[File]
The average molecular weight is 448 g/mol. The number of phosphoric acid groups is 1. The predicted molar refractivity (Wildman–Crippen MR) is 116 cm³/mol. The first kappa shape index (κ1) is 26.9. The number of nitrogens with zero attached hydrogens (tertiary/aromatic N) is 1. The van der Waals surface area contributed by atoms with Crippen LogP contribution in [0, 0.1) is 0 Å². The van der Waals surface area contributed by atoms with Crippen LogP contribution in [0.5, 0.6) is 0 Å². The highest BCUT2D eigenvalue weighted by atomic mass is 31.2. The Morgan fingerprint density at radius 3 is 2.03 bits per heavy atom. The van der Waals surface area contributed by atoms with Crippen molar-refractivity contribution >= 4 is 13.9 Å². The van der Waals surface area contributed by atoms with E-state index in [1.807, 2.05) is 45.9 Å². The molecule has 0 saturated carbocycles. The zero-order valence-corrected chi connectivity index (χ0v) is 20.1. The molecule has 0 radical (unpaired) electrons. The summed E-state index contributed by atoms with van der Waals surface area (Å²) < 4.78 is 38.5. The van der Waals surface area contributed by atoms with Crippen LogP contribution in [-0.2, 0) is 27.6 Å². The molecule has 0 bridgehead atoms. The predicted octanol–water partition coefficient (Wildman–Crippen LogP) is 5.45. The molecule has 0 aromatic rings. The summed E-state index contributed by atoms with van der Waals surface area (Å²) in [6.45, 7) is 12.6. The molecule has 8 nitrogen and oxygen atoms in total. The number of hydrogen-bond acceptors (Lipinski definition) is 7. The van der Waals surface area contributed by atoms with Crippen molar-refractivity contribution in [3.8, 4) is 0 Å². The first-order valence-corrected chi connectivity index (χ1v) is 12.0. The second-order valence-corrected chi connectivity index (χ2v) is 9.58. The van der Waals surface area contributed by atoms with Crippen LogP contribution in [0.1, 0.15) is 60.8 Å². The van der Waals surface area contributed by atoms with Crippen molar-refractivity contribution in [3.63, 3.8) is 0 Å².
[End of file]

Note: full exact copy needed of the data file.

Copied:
The average molecular weight is 448 g/mol. The number of phosphoric acid groups is 1. The predicted molar refractivity (Wildman–Crippen MR) is 116 cm³/mol. The first kappa shape index (κ1) is 26.9. The number of nitrogens with zero attached hydrogens (tertiary/aromatic N) is 1. The van der Waals surface area contributed by atoms with Crippen LogP contribution in [0, 0.1) is 0 Å². The van der Waals surface area contributed by atoms with Crippen LogP contribution in [0.5, 0.6) is 0 Å². The highest BCUT2D eigenvalue weighted by atomic mass is 31.2. The Morgan fingerprint density at radius 3 is 2.03 bits per heavy atom. The van der Waals surface area contributed by atoms with Crippen molar-refractivity contribution >= 4 is 13.9 Å². The van der Waals surface area contributed by atoms with E-state index in [1.807, 2.05) is 45.9 Å². The molecule has 0 saturated carbocycles. The zero-order valence-corrected chi connectivity index (χ0v) is 20.1. The molecule has 0 radical (unpaired) electrons. The summed E-state index contributed by atoms with van der Waals surface area (Å²) < 4.78 is 38.5. The van der Waals surface area contributed by atoms with Crippen LogP contribution in [-0.2, 0) is 27.6 Å². The molecule has 0 bridgehead atoms. The predicted octanol–water partition coefficient (Wildman–Crippen LogP) is 5.45. The molecule has 0 aromatic rings. The summed E-state index contributed by atoms with van der Waals surface area (Å²) in [6.45, 7) is 12.6. The molecule has 8 nitrogen and oxygen atoms in total. The number of hydrogen-bond acceptors (Lipinski definition) is 7. The van der Waals surface area contributed by atoms with Crippen molar-refractivity contribution in [3.8, 4) is 0 Å². The first-order valence-corrected chi connectivity index (χ1v) is 12.0. The second-order valence-corrected chi connectivity index (χ2v) is 9.58. The van der Waals surface area contributed by atoms with Crippen LogP contribution in [0.1, 0.15) is 60.8 Å². The van der Waals surface area contributed by atoms with Crippen molar-refractivity contribution in [3.63, 3.8) is 0 Å².